The correct fraction, cf, of residues predicted in a given pocket is computed and the histograms of maximum cf in each protein’s pockets are reported in Figures 7 and 8. These results are obtained for a 0.8 overlap cutoff between pockets, and they show that 76% of the pockets predicted by our algorithm in the 86-element data set have at least half of their residues belonging to an active site in the liganded protein; for the 48-element data set the corresponding number is 50%. By using instead a 0.5 overlap cutoff, the results are 78% and 54% for the 86-element and the 48-element data set, respectively. Note that not all residues in the active sites reported in the PDB participate in protein-ligand interactions.
In Table 5 we compare the performance of our method with the other methods CASTp, LIGSITE, PASS, SURFNET and VISGRID. This table shows that our method with an overlap cutoff of 0.8 has comparable performance with the other methods. We should also note that the low computational cost of our method is a major advantage. In Additional file 2, full pockets of the 48-element set with a cf (ratio of the number of correct residues to the total number of residues in the active site) of more than 25% are reported. Additional file 2 also gives the minimum distance between each residue of the protein and ligand atoms.
We have also chosen another 130 pairs of unliganded and liganded protein structures of (listed in Additonal file 3). In Figure 9 the histograms of the maximum cf in each protein’s pockets are reported (with a 0.8 overlap). It shows that 73.8% of the pockets predicted by our algorithm in the 130-element data set have at least half of their residues belonging to an active site in the liganded protein, i.e. cf ≥ 0.5.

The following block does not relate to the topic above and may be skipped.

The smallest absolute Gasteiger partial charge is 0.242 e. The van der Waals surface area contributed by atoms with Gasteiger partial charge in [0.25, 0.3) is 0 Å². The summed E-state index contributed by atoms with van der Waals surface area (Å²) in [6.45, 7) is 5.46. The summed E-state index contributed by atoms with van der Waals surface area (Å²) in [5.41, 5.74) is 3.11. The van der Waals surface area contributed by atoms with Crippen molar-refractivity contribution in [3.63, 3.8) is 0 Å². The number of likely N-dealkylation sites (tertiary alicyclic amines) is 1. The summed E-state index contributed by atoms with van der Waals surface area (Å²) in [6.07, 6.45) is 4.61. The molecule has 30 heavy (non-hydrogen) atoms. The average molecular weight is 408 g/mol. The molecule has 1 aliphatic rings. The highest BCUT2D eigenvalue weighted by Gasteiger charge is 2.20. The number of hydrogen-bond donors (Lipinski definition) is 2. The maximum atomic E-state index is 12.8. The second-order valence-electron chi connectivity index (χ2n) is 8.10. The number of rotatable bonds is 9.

An important step which allows a decrease of the time and effort for the drug discovery process is to find suitable ligands through in silico methods using, for example, the virtual screening techniques. Our algorithm is easy to use and the cost of computation is approximately between 10 seconds for small proteins and up to 320 seconds for large proteins. The program was implemented in Matlab. The computer used for these computations is a laptop with an Intel Core i7 CPU and 8 GB RAM. The program usually uses 13% of the CPU time, but sometimes for a while it uses up to 50%. The program also while occupied in computation usually required less than 0.5 GB of RAM memory, but it was observed for some proteins to go up to 2 GB. The execution time for the 130 pair dataset is given in Additional file 3.